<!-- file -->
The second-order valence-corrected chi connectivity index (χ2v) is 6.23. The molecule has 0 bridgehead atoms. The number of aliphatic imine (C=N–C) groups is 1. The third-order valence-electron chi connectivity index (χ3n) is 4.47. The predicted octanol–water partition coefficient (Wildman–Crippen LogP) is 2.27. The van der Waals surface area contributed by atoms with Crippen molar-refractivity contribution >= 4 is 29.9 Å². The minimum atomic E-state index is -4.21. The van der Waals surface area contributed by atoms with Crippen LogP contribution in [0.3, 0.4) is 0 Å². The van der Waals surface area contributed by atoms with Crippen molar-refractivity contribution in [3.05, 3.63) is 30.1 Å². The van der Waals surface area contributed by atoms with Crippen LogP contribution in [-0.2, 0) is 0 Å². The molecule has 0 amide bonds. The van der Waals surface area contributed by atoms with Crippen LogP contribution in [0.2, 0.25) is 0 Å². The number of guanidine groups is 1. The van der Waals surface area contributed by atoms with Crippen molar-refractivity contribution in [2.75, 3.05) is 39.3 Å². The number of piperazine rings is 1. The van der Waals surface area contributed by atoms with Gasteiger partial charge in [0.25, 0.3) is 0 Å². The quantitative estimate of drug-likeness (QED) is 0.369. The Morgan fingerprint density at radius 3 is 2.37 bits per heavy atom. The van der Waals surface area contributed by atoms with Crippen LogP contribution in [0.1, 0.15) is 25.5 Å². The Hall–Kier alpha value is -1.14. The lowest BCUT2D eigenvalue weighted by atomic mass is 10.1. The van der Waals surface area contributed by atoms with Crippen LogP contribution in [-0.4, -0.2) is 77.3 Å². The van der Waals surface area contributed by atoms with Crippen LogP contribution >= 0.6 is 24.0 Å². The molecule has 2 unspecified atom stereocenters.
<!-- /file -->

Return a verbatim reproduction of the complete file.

The second-order valence-corrected chi connectivity index (χ2v) is 6.23. The molecule has 0 bridgehead atoms. The number of aliphatic imine (C=N–C) groups is 1. The third-order valence-electron chi connectivity index (χ3n) is 4.47. The predicted octanol–water partition coefficient (Wildman–Crippen LogP) is 2.27. The van der Waals surface area contributed by atoms with Crippen molar-refractivity contribution >= 4 is 29.9 Å². The minimum atomic E-state index is -4.21. The van der Waals surface area contributed by atoms with Crippen LogP contribution in [0.3, 0.4) is 0 Å². The van der Waals surface area contributed by atoms with Crippen molar-refractivity contribution in [3.05, 3.63) is 30.1 Å². The van der Waals surface area contributed by atoms with Crippen LogP contribution in [-0.2, 0) is 0 Å². The molecule has 0 amide bonds. The van der Waals surface area contributed by atoms with Crippen LogP contribution in [0.2, 0.25) is 0 Å². The number of guanidine groups is 1. The van der Waals surface area contributed by atoms with Crippen molar-refractivity contribution in [2.75, 3.05) is 39.3 Å². The number of piperazine rings is 1. The van der Waals surface area contributed by atoms with Gasteiger partial charge in [0.25, 0.3) is 0 Å². The quantitative estimate of drug-likeness (QED) is 0.369. The Morgan fingerprint density at radius 3 is 2.37 bits per heavy atom. The van der Waals surface area contributed by atoms with Crippen LogP contribution in [0.1, 0.15) is 25.5 Å². The Hall–Kier alpha value is -1.14. The lowest BCUT2D eigenvalue weighted by atomic mass is 10.1. The van der Waals surface area contributed by atoms with Crippen LogP contribution in [-0.4, -0.2) is 77.3 Å². The van der Waals surface area contributed by atoms with Crippen LogP contribution >= 0.6 is 24.0 Å². The molecule has 2 unspecified atom stereocenters.